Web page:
THE BLAZING CANNONS is the story of two 70's obsessed cops on the trailer of a serial killer.
One of the great things about the arrival of the digital age of film, is the democratisation it has brought to the film industry. Before, working with film required a lot of training and, was always prohibitively expensive, which tended to make it an easier career to follow, if you came from a well-heeled back ground. However, this sadly barred a lot of would be film makers who had strong ideas and something to say to entertain, educate or fascinate and dazzle us with. Not so now. Now anyone can buy a camera or even carry out that 21st century new cliché, ‘making a film on an iPhone’. However, every so often, a couple of aspiring film makers not only get going and shoot a feature, but also pick a strong concept and then with great confidence, manage to create something with entertainment and commercial value too.
THE BLAZING CANNONS exactly fits into this category. A satirical comedy, which pays homage to 1970’s TV series like ‘Starsky and Hutch,’ and ‘The Professionals,’ and, well any buddy cop movie or TV series from that era, THE BLAZING CANNONS, is the brainchild of Mark Noyce and Ben Shockley, who co-wrote and directed it. Clearly made for very little indeed, the lighting style is non-existent, apart from a few after effects, and the film does not have a ‘look’ but was clearly a spirited attempt at creating the urban, gritty, street look of the TV series/films that, THE BLAZING CANNONS satirises and lampoons. Targeted at a specific audience, it has also found distribution. This makes it a clear example of how ‘knowing your audience’ will often count for far more than ‘art’ sometimes in purely monetary terms, which is over half the battle won if one wants to eventually build a sustainable career in what is essentially an industry that thrives on the marriage between commerce and art. Sadly many low budget film makers think they have to explore and torture a deep dramatic premise along with the concept, but not so with THE BLAZING CANNONS. Here the honest, unpretentious feeling of excited exuberance carries the film, and the audience is in no doubt about the enthusiasm and intent to make us laugh and to entertain. And to be sure, there are some good gags of the verbal and visual variety. In fact, this is the sort of film that starts as a simple curiosity, but if it gathers momentum, has the sort of appeal that, in the fullness of time, turned the makers of such other concept lead films like, ‘Sharknaedo’ into very successful filmmakers.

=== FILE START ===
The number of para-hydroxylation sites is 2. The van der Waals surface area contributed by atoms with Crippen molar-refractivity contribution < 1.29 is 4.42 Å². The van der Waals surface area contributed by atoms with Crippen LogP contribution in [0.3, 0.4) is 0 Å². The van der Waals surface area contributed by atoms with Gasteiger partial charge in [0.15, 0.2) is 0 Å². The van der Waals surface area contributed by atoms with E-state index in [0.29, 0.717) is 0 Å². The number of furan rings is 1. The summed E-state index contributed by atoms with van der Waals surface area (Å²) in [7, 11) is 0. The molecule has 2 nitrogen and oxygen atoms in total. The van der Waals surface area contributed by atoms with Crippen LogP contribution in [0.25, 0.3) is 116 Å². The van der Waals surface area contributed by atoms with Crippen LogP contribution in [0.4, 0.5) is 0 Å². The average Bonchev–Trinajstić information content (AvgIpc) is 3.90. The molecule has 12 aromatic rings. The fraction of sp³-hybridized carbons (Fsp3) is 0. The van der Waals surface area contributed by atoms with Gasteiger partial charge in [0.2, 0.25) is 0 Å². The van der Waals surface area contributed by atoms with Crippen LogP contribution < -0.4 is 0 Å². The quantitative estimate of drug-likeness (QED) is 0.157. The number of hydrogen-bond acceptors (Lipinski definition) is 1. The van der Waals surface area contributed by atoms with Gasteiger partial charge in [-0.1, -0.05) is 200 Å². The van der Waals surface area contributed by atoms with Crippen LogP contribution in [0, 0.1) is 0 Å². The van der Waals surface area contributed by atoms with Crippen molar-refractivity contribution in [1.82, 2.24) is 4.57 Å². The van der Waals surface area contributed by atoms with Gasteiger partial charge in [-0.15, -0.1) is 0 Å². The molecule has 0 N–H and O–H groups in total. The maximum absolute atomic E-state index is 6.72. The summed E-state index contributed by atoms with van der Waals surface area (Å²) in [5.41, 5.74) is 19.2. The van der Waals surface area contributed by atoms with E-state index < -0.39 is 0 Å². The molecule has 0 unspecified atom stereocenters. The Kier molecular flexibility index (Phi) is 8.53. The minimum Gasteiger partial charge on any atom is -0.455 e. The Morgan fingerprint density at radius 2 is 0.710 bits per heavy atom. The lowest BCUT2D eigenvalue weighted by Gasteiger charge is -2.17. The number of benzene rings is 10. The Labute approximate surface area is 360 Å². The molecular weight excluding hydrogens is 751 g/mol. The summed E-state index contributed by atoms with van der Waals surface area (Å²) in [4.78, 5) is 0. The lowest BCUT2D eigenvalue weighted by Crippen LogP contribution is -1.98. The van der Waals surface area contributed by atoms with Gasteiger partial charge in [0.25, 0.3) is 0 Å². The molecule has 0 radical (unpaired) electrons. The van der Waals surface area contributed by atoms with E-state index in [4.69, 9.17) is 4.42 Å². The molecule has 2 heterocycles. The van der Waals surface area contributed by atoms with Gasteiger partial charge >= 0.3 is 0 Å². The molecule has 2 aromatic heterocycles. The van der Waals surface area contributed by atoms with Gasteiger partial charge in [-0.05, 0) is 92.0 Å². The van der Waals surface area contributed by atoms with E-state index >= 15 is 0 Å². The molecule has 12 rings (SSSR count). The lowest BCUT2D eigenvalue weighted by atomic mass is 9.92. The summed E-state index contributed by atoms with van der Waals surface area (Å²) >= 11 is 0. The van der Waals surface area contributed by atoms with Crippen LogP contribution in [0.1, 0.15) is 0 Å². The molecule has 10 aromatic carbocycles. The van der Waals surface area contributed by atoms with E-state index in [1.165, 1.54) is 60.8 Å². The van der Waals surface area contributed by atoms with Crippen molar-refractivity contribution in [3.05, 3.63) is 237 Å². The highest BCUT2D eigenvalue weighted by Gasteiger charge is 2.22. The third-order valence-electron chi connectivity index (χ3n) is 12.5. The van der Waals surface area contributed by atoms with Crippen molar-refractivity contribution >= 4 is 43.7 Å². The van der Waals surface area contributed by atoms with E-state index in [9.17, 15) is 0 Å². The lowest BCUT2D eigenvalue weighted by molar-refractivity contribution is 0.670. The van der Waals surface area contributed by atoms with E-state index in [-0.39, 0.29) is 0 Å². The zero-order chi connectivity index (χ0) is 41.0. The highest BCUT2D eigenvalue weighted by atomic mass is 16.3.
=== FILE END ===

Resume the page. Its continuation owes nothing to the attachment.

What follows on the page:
So, if you’re the sort that loves a few light weight jokes, which roll along easily like a series of sketches, or you have your mates round for a Friday Night in of fun and a few drinks, give THE BLAZING CANNONS a go. Glossy production values you will not find, and from a purist point of view, the story and script are patchy. However, to focus on that misses the point, because in terms of sheer bravado, enthusiasm and concept, this film scores just fine. It also proves quite delightfully once again, as the dearly, recently departed master screenwriter writer William Goldman once famously replied when asked about ‘what makes a successful film’, in such a maverick industry as film that, “No one knows anything.” – A freeing statement for our modern film making age that favours the bold, and which attitude lies at the very centre of this film. ***stars.
NB: It is also great that this true product of independent film making was championed by ‘The Regent Cinema,’ the UK’s oldest cinema, in Regent Street, London W1. It first opened in 1848, was recently renovated, and now boasts one of the widest screening selections anywhere in London. From old classics to new block buster releases, independent films to art house films, foreign films to documentaries, this quaint and rather lovely Victorian cinema screens them all and is well worth a visit. For more info on screening schedules and timings visit: www.regentstreetcinema.com